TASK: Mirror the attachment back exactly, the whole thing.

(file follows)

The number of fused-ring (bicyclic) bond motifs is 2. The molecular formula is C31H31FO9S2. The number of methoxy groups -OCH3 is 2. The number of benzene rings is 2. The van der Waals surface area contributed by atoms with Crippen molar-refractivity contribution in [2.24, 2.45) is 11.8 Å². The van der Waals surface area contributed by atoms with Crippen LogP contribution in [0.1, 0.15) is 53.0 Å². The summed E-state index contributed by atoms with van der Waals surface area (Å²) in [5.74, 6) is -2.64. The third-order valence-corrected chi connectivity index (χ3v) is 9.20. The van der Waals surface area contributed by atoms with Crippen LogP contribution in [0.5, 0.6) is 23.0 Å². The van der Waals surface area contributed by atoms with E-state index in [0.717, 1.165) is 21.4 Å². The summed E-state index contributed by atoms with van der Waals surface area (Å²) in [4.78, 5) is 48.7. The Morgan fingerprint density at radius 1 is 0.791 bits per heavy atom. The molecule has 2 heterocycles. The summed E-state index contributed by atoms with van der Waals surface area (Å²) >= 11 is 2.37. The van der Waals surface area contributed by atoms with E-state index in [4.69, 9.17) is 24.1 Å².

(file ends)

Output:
The number of fused-ring (bicyclic) bond motifs is 2. The molecular formula is C31H31FO9S2. The number of methoxy groups -OCH3 is 2. The number of benzene rings is 2. The van der Waals surface area contributed by atoms with Crippen molar-refractivity contribution in [2.24, 2.45) is 11.8 Å². The van der Waals surface area contributed by atoms with Crippen LogP contribution in [0.1, 0.15) is 53.0 Å². The summed E-state index contributed by atoms with van der Waals surface area (Å²) in [5.74, 6) is -2.64. The third-order valence-corrected chi connectivity index (χ3v) is 9.20. The van der Waals surface area contributed by atoms with Crippen LogP contribution in [0.5, 0.6) is 23.0 Å². The van der Waals surface area contributed by atoms with E-state index in [0.717, 1.165) is 21.4 Å². The summed E-state index contributed by atoms with van der Waals surface area (Å²) in [4.78, 5) is 48.7. The Morgan fingerprint density at radius 1 is 0.791 bits per heavy atom. The molecule has 2 heterocycles. The summed E-state index contributed by atoms with van der Waals surface area (Å²) >= 11 is 2.37. The van der Waals surface area contributed by atoms with E-state index in [4.69, 9.17) is 24.1 Å².